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* *Reflection: Relevance
Inconceivable! The Origins of Imaginary Numbers - Section 1: Discussion: What's an Imaginary Number?

Today, one of my seniors came into class looking a little shaken. As we chatted before class, she said that she'd been reading and discussing A Brave New World in one of her classes and the works of Friedrich Nietzsche (of "God is dead" fame) in another. She was describing the feeling of disillusionment she got from both books and how after reading them she always felt like she needed to have her faith in humanity restored because the ideas put forth are so dark and distressing.

As she left class, she turned to me with a wry smile and said, "Thanks a lot, Mr. Nazeck. Your class was supposed to make me feel better about the world, but now even numbers are getting strange!" I'm glad she was smiling as she said it...

*Losing Faith in Humanity*

*Relevance: Losing Faith in Humanity*

# Inconceivable! The Origins of Imaginary Numbers

Lesson 3 of 16

## Objective: SWBAT to explain the reasoning that lead to the invention of the imaginary and complex numbers. SWBAT represent complex numbers in the complex number plane.

*45 minutes*

Using our recent work solving quadratic equations as a springboard, I spend the bulk of this class period directing a Socratic discussion of real and imaginary numbers. My overall aim is to move students from a clear understanding of the real number system to the recognition that there is a need for still more numbers. To generate enthusiasm for the conversation, I emphasize the strangeness of numbers and the concept of infinity. (**MP 2**)

If I've done my job well, my students will walk out of the class understanding clearly what imaginary numbers are, but feeling a little dazed. If I've done my job *really* well, I'll get word from some parents that their kids came home still talking about how math class blew their mind!

To get feel for what this really looks and feels like, please see the sample dialogue of a Socratic discussion of imaginary numbers from my own class and the short video, Imaginary What?!.

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Once we've established what the imaginary unit is, why it's "necessary", and how different imaginary numbers arise out of square roots, it's time to talk about complex numbers. Typically, I find that once students have accepted imaginary numbers, it isn't much of a jump for them to combine them with real numbers.

I like to kick of the conversation with this question: "Which number is greater, 5 or (5 + 3*i*)?"

This usually generates a wide variety of responses and allows us to reiterate the point that 3*i* is neither positive nor negative. This means that (5 + 3*i*) is somehow neither greater than, less than, not equal to 5. Bizarre! Using the strangeness of these numbers to generate excitement, I then introduce the complex number plane so that we can "see" how these numbers are all related and make some sense of them. (**MP 2**) Please see my short video, Complex Numbers, for some thoughts on the important points of this conversation.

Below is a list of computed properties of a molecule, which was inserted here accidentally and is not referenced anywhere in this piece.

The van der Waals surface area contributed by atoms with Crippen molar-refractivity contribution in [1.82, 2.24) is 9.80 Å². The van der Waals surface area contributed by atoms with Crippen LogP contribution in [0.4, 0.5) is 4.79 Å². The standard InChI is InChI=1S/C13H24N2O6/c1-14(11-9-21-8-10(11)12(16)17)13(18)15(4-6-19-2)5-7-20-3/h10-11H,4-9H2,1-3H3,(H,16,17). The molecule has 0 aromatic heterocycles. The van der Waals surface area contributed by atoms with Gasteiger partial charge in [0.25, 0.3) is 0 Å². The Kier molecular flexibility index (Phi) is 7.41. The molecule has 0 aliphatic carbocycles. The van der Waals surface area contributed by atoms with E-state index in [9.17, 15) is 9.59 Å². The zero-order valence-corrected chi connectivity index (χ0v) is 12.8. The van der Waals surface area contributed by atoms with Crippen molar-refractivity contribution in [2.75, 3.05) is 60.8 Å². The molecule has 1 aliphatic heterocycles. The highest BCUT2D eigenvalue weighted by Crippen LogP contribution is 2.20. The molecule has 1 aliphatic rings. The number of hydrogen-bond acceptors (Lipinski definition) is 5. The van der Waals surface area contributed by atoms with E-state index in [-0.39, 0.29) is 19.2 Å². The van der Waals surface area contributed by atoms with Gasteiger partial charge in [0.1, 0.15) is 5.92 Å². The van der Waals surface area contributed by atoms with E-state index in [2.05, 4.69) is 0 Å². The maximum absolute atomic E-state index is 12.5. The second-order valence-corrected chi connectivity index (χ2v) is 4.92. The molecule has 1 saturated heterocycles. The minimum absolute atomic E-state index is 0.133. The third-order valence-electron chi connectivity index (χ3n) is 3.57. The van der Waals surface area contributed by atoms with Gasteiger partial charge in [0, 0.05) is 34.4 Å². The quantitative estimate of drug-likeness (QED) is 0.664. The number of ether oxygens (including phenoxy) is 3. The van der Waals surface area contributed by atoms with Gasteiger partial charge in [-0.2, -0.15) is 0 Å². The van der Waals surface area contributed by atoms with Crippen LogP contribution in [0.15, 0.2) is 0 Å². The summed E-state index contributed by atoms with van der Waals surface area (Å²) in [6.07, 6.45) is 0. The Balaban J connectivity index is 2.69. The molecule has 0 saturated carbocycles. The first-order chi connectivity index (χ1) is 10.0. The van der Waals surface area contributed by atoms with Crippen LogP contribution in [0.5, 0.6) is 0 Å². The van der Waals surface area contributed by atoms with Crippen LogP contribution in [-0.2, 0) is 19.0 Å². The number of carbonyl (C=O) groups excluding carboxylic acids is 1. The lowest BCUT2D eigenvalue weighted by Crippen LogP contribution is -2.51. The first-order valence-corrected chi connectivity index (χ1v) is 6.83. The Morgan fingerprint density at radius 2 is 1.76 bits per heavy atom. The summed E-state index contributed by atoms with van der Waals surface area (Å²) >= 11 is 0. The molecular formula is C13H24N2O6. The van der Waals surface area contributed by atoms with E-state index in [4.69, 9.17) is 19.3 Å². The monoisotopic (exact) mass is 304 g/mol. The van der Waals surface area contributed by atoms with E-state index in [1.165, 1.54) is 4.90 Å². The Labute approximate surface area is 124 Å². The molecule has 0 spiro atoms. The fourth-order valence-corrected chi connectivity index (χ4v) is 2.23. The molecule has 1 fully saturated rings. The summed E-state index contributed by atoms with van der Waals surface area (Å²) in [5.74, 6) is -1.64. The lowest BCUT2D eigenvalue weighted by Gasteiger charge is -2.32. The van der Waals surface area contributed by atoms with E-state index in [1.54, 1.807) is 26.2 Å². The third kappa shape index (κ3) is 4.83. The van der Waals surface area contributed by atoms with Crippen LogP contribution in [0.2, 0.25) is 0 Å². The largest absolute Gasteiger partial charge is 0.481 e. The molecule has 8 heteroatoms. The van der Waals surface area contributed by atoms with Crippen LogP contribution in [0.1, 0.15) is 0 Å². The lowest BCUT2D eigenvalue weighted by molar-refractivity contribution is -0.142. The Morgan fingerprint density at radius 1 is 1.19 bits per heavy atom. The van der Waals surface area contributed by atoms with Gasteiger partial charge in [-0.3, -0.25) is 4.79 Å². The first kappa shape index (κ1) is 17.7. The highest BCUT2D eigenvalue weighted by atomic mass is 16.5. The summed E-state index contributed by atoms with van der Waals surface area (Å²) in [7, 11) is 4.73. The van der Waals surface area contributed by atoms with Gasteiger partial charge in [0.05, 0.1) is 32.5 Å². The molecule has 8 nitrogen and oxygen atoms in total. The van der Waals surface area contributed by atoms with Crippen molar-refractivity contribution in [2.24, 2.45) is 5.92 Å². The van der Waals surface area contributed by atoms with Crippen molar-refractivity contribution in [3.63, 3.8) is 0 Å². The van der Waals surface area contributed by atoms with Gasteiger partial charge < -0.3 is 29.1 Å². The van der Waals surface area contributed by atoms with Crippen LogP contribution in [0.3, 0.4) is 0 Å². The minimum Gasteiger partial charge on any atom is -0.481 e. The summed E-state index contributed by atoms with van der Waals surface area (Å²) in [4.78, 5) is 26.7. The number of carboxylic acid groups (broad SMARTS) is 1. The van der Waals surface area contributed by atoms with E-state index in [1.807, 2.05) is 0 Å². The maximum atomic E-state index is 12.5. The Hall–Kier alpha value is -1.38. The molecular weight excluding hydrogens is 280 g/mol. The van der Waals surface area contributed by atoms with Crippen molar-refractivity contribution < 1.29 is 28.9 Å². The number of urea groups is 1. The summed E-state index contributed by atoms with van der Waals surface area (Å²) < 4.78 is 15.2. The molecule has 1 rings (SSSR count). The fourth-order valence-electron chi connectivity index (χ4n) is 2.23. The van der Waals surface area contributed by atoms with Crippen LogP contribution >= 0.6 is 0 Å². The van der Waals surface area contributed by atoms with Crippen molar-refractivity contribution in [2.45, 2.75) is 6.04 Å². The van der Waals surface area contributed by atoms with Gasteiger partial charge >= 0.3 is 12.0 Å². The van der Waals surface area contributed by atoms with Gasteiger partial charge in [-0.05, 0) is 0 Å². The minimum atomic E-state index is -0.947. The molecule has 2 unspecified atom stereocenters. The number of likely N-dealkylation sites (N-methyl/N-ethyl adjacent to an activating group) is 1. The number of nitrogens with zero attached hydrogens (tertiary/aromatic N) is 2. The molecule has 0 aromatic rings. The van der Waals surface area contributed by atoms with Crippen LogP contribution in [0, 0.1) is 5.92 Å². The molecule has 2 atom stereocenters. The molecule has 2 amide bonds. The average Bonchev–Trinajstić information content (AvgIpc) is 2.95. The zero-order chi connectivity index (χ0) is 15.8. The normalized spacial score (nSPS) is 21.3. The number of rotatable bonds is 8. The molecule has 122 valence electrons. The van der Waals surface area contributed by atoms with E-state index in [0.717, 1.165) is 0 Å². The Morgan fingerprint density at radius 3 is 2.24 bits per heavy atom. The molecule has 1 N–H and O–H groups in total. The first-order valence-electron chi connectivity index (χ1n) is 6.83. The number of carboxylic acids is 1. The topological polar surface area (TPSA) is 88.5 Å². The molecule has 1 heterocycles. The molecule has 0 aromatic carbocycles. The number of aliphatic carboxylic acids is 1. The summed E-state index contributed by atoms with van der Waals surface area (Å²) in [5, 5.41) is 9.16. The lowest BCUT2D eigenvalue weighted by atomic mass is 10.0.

Once I'm satisfied that the students understand what a complex number is and how to place it in the complex number plane, it's time to move on to the next section of the lesson.

#### Resources

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#### Student Practice

*10 min*

The classwork, Complex Numbers, includes problems requiring students to express roots of negative numbers in terms of *i*, problems asking them to plot complex numbers in the complex number plane, and a final problem asking them to graph the first four powers of *i* in the complex number plane and then describe "what seems to be happening to the graph each time the power of *i* is increased by 1."

While I do not plan to make much of it at this point, the final problem sows the seeds for understanding the pattern inherent in the powers of *i*, as well as the rotational property of multiplication by *i*. Advanced students may be encouraged to dig more deeply into these concepts.

Students can watch the excellent video below that explains this rotational property in more detail and in "real world" terms.

If students do not complete all of the problems during the 10 minutes of classwork time, they should complete the remainder for homework tonight. I've included a sample of one typical student's work.

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- UNIT 1: Modeling with Algebra
- UNIT 2: The Complex Number System
- UNIT 3: Cubic Functions
- UNIT 4: Higher-Degree Polynomials
- UNIT 5: Quarter 1 Review & Exam
- UNIT 6: Exponents & Logarithms
- UNIT 7: Rational Functions
- UNIT 8: Radical Functions - It's a sideways Parabola!
- UNIT 9: Trigonometric Functions
- UNIT 10: End of the Year

- LESSON 1: Quadratic Equations, Day 1 of 2
- LESSON 2: Quadratic Equations, Day 2 of 2
- LESSON 3: Inconceivable! The Origins of Imaginary Numbers
- LESSON 4: Complex Solutions to Quadratic Equations
- LESSON 5: Complex Addition
- LESSON 6: The Parallelogram Rule
- LESSON 7: Complex Arithmetic and Vectors
- LESSON 8: Multiplying Complex Numbers, Day 1 of 4
- LESSON 9: Multiplying Complex Numbers, Day 2 of 4
- LESSON 10: Muliplying Complex Numbers, Day 3 of 4
- LESSON 11: Multiplying Complex Numbers, Day 4 of 4
- LESSON 12: Practice & Review
- LESSON 13: Dividing Complex Numbers
- LESSON 14: Quadratic Functions Revisited, Day 1
- LESSON 15: Quadratic Functions Revisited, Day 2
- LESSON 16: Complex Numbers Test